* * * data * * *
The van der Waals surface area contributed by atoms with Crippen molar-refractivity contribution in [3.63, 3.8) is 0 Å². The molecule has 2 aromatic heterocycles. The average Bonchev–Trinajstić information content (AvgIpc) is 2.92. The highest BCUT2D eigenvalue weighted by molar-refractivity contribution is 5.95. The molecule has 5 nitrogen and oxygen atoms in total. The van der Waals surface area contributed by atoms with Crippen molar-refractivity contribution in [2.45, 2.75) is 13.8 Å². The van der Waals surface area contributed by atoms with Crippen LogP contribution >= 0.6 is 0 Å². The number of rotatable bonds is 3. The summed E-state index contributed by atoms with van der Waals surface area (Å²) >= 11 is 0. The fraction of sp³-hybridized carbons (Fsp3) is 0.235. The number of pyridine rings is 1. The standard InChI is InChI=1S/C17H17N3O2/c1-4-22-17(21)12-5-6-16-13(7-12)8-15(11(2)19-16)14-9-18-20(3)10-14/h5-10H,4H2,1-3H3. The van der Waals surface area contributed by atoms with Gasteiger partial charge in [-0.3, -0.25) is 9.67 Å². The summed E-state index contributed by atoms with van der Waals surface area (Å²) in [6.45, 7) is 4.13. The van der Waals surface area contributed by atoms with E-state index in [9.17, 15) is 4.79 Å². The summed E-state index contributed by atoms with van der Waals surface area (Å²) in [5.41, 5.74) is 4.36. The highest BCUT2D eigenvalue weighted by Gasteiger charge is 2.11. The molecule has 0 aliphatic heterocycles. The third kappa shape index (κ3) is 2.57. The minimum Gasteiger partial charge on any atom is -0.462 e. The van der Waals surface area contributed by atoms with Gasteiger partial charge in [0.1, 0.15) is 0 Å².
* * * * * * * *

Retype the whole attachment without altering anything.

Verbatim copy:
The van der Waals surface area contributed by atoms with Crippen molar-refractivity contribution in [3.63, 3.8) is 0 Å². The molecule has 2 aromatic heterocycles. The average Bonchev–Trinajstić information content (AvgIpc) is 2.92. The highest BCUT2D eigenvalue weighted by molar-refractivity contribution is 5.95. The molecule has 5 nitrogen and oxygen atoms in total. The van der Waals surface area contributed by atoms with Crippen molar-refractivity contribution in [2.45, 2.75) is 13.8 Å². The van der Waals surface area contributed by atoms with Crippen LogP contribution >= 0.6 is 0 Å². The number of rotatable bonds is 3. The summed E-state index contributed by atoms with van der Waals surface area (Å²) >= 11 is 0. The fraction of sp³-hybridized carbons (Fsp3) is 0.235. The number of pyridine rings is 1. The standard InChI is InChI=1S/C17H17N3O2/c1-4-22-17(21)12-5-6-16-13(7-12)8-15(11(2)19-16)14-9-18-20(3)10-14/h5-10H,4H2,1-3H3. The van der Waals surface area contributed by atoms with Gasteiger partial charge in [-0.3, -0.25) is 9.67 Å². The summed E-state index contributed by atoms with van der Waals surface area (Å²) in [6.45, 7) is 4.13. The van der Waals surface area contributed by atoms with E-state index in [9.17, 15) is 4.79 Å². The summed E-state index contributed by atoms with van der Waals surface area (Å²) in [5.41, 5.74) is 4.36. The highest BCUT2D eigenvalue weighted by Gasteiger charge is 2.11. The molecule has 0 aliphatic heterocycles. The third kappa shape index (κ3) is 2.57. The minimum Gasteiger partial charge on any atom is -0.462 e. The van der Waals surface area contributed by atoms with Gasteiger partial charge in [0.1, 0.15) is 0 Å².